|In prehistory - as of the middle of the 2rd millenium before J. - C. - there was a colony close to current Makarska. It is thought that it was a stage used by the Cretan ones on their way to the Adriatic (the road known as “road of amber”). However, it was only one of the ports having bonds with the large Mediterranean, as shows it by a copper shelf with systems of measurement Cretan and Egyptian; a similar shelf was found in the Egyptian pyramids.
The first inhabitants of Makarska which one has testimonies were Illyreens, arrived at the 4th century before J. - C. They founded the village of Muccurum. During the era illyrienne, the area of Makarska was part of the broad alliance of tribes directed by the tribe of Ardéens, founded at the 3rd century before J. - C. in the area of the river Cetina (Omiš) to the Vjosë river in current Albania.
At the 3rd century after J. - C., the Romans were made main from the Adriatic by demolishing Ardéens into 228, but it took them two centuries to impose their domination. The Empire Romain sent his soldiers veterans to settle in the conquered area.
At the 4th century, Makarska appears in the Table of Peutinger like the port of Aronia, Inaronia; but Muccurum is mentioned as a larger colony which developed in the more inaccessible part of the mountain of Biokovo, undoubtedly on the borders of the Roman civilization. With the site of Muccurum, with one kilometer of current Makarska, the village of Makar is today. It is then a stage on the coastal road of Salone (Roman capital of Dalmatia) with Narona.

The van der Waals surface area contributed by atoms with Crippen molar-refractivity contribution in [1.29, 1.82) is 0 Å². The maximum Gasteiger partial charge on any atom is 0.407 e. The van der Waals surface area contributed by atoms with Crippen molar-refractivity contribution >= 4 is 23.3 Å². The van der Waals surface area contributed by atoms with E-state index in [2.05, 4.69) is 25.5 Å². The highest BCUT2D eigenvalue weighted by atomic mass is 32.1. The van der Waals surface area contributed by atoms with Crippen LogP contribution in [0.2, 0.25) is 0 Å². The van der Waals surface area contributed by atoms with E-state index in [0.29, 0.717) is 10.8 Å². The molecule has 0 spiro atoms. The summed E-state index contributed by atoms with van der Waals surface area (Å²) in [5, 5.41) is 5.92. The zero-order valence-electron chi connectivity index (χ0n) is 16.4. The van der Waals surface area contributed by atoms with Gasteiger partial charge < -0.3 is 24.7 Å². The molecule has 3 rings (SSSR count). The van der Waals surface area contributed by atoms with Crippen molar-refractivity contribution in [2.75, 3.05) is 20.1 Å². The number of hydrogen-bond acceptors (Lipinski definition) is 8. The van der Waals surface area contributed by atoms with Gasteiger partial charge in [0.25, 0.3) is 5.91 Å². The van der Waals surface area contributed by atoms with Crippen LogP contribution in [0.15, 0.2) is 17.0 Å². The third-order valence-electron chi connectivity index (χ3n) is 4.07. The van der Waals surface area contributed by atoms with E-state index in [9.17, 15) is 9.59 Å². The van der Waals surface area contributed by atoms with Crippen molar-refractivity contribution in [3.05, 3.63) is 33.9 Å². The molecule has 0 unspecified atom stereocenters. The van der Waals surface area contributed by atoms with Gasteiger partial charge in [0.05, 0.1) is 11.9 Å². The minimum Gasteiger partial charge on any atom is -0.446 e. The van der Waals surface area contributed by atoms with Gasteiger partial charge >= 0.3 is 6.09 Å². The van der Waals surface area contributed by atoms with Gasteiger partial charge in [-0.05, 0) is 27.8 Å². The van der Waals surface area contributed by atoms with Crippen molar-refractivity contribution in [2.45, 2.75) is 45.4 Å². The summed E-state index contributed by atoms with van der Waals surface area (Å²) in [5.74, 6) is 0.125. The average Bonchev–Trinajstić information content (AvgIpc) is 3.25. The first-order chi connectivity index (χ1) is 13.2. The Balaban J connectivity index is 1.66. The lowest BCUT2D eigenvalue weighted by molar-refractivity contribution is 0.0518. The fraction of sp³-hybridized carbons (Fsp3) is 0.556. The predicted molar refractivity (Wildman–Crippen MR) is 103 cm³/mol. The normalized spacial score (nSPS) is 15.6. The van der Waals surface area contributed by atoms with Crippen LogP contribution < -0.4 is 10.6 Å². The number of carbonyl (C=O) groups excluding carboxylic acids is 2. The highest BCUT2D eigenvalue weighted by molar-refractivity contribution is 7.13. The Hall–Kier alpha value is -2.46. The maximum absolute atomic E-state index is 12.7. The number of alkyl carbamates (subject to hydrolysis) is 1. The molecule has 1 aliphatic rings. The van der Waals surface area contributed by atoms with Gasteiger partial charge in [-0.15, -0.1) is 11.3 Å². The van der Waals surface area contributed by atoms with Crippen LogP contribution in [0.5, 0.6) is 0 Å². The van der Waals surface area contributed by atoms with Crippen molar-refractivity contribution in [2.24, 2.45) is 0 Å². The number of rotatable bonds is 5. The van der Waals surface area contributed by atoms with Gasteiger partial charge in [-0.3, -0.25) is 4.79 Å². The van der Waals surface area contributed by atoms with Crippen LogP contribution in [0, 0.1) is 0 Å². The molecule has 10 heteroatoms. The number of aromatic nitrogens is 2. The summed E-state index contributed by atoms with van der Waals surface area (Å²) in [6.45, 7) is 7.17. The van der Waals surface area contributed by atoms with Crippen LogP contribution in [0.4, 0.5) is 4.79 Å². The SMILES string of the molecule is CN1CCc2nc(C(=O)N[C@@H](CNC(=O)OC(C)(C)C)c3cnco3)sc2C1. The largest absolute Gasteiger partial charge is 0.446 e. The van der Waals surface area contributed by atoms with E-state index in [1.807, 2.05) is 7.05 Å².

Thanks to its strategic geographical location, Muccurum became an important center.
After the division of the Empire in 395, this part of the Adriatic coast was integrated into the Roman Empire of the East.
Makarska appears on the acts of the Synod of Salone of May 4th, 533 after J. - C., when the diocese of Muccurum (Makarska) was created.
In 548, Muccurum was destroyed by the army of Ostrogothic king Totila. The Byzantine Emperor expelled Goths of the East (Ostrogothic).
During the 7th century, Slavic tribes conquered the territories around the rivers Neretva and Cetina and created the principality of Neretva. Makarska, under the name of Mokro, was the center of this principality.
These Croatian tribes settled along the shore, became excellent sailors, and were delivered to the hacking. These intrepid pirates attacked Venetian with such an effectiveness that the doge of Venice Pietro Candiano 1st, sought to punish the activities of piracy of the ships of the city by sending his fleet; but it was overcome in Makarska on September 18th, 877.
For their ships, the Venetian ones last during a time to pay in Narentins - inhabitants of the principality of Neretva - a right-of-way on the Adriatic.
Towards 950, the Byzantine emperor Constantine Porphyrogénète, in his work “Of the Administration of the Empire” (De administrando imperio) names Narentins, Arentanima, or Neretvanima, and their countries, Pagania. Their cities are named: Moroko (formerly Muccurum), Verulia (Gornja Brela), Ostrok (Zaostrog), Slavinac (Lapčan close to Gradac), and they control these islands: Meleta (Mljet), Psara (Hvar), Bracis (Brać), Hoara (Sušac), Jis (Screw) and Lastovo.